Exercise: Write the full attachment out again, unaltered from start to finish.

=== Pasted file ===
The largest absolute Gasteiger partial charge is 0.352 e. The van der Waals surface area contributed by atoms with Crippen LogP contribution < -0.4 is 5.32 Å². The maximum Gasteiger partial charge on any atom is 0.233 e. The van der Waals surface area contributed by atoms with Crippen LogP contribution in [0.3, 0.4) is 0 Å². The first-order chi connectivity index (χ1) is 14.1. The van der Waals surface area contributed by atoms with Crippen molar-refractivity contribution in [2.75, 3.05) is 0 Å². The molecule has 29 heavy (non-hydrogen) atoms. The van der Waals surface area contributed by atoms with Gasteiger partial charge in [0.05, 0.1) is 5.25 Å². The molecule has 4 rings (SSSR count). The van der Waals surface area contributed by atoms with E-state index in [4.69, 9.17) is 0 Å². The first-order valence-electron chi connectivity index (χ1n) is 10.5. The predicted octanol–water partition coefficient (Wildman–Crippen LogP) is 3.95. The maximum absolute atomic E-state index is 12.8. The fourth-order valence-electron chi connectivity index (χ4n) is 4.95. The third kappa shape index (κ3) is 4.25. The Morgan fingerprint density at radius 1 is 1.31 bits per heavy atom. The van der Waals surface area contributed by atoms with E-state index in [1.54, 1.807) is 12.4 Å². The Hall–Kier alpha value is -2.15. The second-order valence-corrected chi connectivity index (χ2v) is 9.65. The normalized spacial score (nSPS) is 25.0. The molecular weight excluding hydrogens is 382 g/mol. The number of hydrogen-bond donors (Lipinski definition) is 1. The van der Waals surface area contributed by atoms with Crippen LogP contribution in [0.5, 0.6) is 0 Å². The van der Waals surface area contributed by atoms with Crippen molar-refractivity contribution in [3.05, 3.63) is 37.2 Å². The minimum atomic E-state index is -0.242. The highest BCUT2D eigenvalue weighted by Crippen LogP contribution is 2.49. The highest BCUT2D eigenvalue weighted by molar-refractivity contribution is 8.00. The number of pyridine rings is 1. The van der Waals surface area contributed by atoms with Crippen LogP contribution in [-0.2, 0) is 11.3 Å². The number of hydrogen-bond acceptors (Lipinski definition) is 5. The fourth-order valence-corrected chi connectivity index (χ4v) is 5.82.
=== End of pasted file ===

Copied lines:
The largest absolute Gasteiger partial charge is 0.352 e. The van der Waals surface area contributed by atoms with Crippen LogP contribution < -0.4 is 5.32 Å². The maximum Gasteiger partial charge on any atom is 0.233 e. The van der Waals surface area contributed by atoms with Crippen LogP contribution in [0.3, 0.4) is 0 Å². The first-order chi connectivity index (χ1) is 14.1. The van der Waals surface area contributed by atoms with Crippen molar-refractivity contribution in [2.75, 3.05) is 0 Å². The molecule has 29 heavy (non-hydrogen) atoms. The van der Waals surface area contributed by atoms with Gasteiger partial charge in [0.05, 0.1) is 5.25 Å². The molecule has 4 rings (SSSR count). The van der Waals surface area contributed by atoms with E-state index in [4.69, 9.17) is 0 Å². The first-order valence-electron chi connectivity index (χ1n) is 10.5. The predicted octanol–water partition coefficient (Wildman–Crippen LogP) is 3.95. The maximum absolute atomic E-state index is 12.8. The fourth-order valence-electron chi connectivity index (χ4n) is 4.95. The third kappa shape index (κ3) is 4.25. The Morgan fingerprint density at radius 1 is 1.31 bits per heavy atom. The van der Waals surface area contributed by atoms with E-state index in [1.54, 1.807) is 12.4 Å². The Hall–Kier alpha value is -2.15. The second-order valence-corrected chi connectivity index (χ2v) is 9.65. The normalized spacial score (nSPS) is 25.0. The molecular weight excluding hydrogens is 382 g/mol. The number of hydrogen-bond donors (Lipinski definition) is 1. The van der Waals surface area contributed by atoms with Crippen LogP contribution in [0.5, 0.6) is 0 Å². The van der Waals surface area contributed by atoms with Crippen molar-refractivity contribution in [3.05, 3.63) is 37.2 Å². The minimum atomic E-state index is -0.242. The highest BCUT2D eigenvalue weighted by Crippen LogP contribution is 2.49. The highest BCUT2D eigenvalue weighted by molar-refractivity contribution is 8.00. The number of pyridine rings is 1. The van der Waals surface area contributed by atoms with Crippen LogP contribution in [-0.2, 0) is 11.3 Å². The number of hydrogen-bond acceptors (Lipinski definition) is 5. The fourth-order valence-corrected chi connectivity index (χ4v) is 5.82.